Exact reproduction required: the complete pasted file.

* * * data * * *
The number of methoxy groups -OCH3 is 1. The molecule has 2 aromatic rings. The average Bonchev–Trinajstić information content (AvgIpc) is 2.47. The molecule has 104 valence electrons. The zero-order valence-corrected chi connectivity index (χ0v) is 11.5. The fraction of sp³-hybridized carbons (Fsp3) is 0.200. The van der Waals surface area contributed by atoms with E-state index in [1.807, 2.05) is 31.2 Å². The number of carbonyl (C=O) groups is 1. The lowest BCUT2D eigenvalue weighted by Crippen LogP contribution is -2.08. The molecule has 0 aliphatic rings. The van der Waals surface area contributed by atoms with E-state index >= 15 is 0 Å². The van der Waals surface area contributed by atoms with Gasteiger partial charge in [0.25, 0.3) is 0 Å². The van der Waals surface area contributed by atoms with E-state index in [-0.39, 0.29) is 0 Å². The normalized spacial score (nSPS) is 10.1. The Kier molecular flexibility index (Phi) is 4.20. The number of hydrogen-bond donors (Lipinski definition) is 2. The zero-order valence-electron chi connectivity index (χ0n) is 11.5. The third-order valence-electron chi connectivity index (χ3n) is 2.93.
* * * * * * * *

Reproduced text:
The number of methoxy groups -OCH3 is 1. The molecule has 2 aromatic rings. The average Bonchev–Trinajstić information content (AvgIpc) is 2.47. The molecule has 104 valence electrons. The zero-order valence-corrected chi connectivity index (χ0v) is 11.5. The fraction of sp³-hybridized carbons (Fsp3) is 0.200. The van der Waals surface area contributed by atoms with E-state index in [1.807, 2.05) is 31.2 Å². The number of carbonyl (C=O) groups is 1. The lowest BCUT2D eigenvalue weighted by Crippen LogP contribution is -2.08. The molecule has 0 aliphatic rings. The van der Waals surface area contributed by atoms with E-state index >= 15 is 0 Å². The van der Waals surface area contributed by atoms with Gasteiger partial charge in [0.25, 0.3) is 0 Å². The van der Waals surface area contributed by atoms with E-state index in [-0.39, 0.29) is 0 Å². The normalized spacial score (nSPS) is 10.1. The Kier molecular flexibility index (Phi) is 4.20. The number of hydrogen-bond donors (Lipinski definition) is 2. The zero-order valence-electron chi connectivity index (χ0n) is 11.5. The third-order valence-electron chi connectivity index (χ3n) is 2.93.